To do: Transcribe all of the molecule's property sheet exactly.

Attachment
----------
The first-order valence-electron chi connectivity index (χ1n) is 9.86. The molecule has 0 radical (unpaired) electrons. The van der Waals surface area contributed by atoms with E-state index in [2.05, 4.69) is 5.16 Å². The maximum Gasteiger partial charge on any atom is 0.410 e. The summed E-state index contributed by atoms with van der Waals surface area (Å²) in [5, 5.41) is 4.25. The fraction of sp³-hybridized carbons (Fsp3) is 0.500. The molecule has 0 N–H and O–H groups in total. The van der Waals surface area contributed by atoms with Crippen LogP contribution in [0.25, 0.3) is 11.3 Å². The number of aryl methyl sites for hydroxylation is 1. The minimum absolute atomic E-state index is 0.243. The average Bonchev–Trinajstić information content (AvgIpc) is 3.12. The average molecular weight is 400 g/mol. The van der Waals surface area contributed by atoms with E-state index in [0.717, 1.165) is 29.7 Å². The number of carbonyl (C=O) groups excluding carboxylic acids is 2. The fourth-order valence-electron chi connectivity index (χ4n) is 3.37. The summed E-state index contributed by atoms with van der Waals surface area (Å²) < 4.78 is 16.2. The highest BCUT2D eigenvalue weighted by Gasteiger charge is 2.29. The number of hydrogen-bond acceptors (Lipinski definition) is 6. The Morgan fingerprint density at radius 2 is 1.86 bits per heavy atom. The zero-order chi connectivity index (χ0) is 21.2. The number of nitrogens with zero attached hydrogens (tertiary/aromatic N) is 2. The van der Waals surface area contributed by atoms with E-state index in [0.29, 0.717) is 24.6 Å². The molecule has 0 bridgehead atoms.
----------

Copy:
The first-order valence-electron chi connectivity index (χ1n) is 9.86. The molecule has 0 radical (unpaired) electrons. The van der Waals surface area contributed by atoms with E-state index in [2.05, 4.69) is 5.16 Å². The maximum Gasteiger partial charge on any atom is 0.410 e. The summed E-state index contributed by atoms with van der Waals surface area (Å²) in [5, 5.41) is 4.25. The fraction of sp³-hybridized carbons (Fsp3) is 0.500. The molecule has 0 N–H and O–H groups in total. The van der Waals surface area contributed by atoms with Crippen LogP contribution in [0.25, 0.3) is 11.3 Å². The number of aryl methyl sites for hydroxylation is 1. The minimum absolute atomic E-state index is 0.243. The average Bonchev–Trinajstić information content (AvgIpc) is 3.12. The average molecular weight is 400 g/mol. The van der Waals surface area contributed by atoms with E-state index in [0.717, 1.165) is 29.7 Å². The number of carbonyl (C=O) groups excluding carboxylic acids is 2. The fourth-order valence-electron chi connectivity index (χ4n) is 3.37. The summed E-state index contributed by atoms with van der Waals surface area (Å²) < 4.78 is 16.2. The highest BCUT2D eigenvalue weighted by Gasteiger charge is 2.29. The number of hydrogen-bond acceptors (Lipinski definition) is 6. The Morgan fingerprint density at radius 2 is 1.86 bits per heavy atom. The zero-order chi connectivity index (χ0) is 21.2. The number of nitrogens with zero attached hydrogens (tertiary/aromatic N) is 2. The van der Waals surface area contributed by atoms with E-state index in [0.29, 0.717) is 24.6 Å². The molecule has 0 bridgehead atoms.